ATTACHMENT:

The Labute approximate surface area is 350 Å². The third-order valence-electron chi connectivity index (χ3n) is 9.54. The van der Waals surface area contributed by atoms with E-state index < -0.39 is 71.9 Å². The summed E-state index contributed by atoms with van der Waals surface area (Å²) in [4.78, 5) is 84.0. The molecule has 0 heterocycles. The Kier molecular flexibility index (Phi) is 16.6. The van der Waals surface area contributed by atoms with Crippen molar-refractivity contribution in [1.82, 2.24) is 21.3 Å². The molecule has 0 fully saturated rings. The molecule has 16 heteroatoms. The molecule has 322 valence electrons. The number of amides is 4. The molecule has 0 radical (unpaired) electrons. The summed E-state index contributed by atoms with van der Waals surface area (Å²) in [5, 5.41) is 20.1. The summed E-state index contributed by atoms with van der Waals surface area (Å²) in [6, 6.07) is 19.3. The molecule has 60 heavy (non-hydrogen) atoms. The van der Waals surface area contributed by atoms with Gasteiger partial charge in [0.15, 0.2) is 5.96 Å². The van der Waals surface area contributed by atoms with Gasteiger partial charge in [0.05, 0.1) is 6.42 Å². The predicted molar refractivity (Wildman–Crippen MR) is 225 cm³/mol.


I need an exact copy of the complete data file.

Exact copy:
The Labute approximate surface area is 350 Å². The third-order valence-electron chi connectivity index (χ3n) is 9.54. The van der Waals surface area contributed by atoms with E-state index < -0.39 is 71.9 Å². The summed E-state index contributed by atoms with van der Waals surface area (Å²) in [4.78, 5) is 84.0. The molecule has 0 heterocycles. The Kier molecular flexibility index (Phi) is 16.6. The van der Waals surface area contributed by atoms with Crippen molar-refractivity contribution in [1.82, 2.24) is 21.3 Å². The molecule has 0 fully saturated rings. The molecule has 16 heteroatoms. The molecule has 322 valence electrons. The number of amides is 4. The molecule has 0 radical (unpaired) electrons. The summed E-state index contributed by atoms with van der Waals surface area (Å²) in [5, 5.41) is 20.1. The summed E-state index contributed by atoms with van der Waals surface area (Å²) in [6, 6.07) is 19.3. The molecule has 60 heavy (non-hydrogen) atoms. The van der Waals surface area contributed by atoms with Gasteiger partial charge in [0.15, 0.2) is 5.96 Å². The van der Waals surface area contributed by atoms with Gasteiger partial charge in [0.05, 0.1) is 6.42 Å². The predicted molar refractivity (Wildman–Crippen MR) is 225 cm³/mol.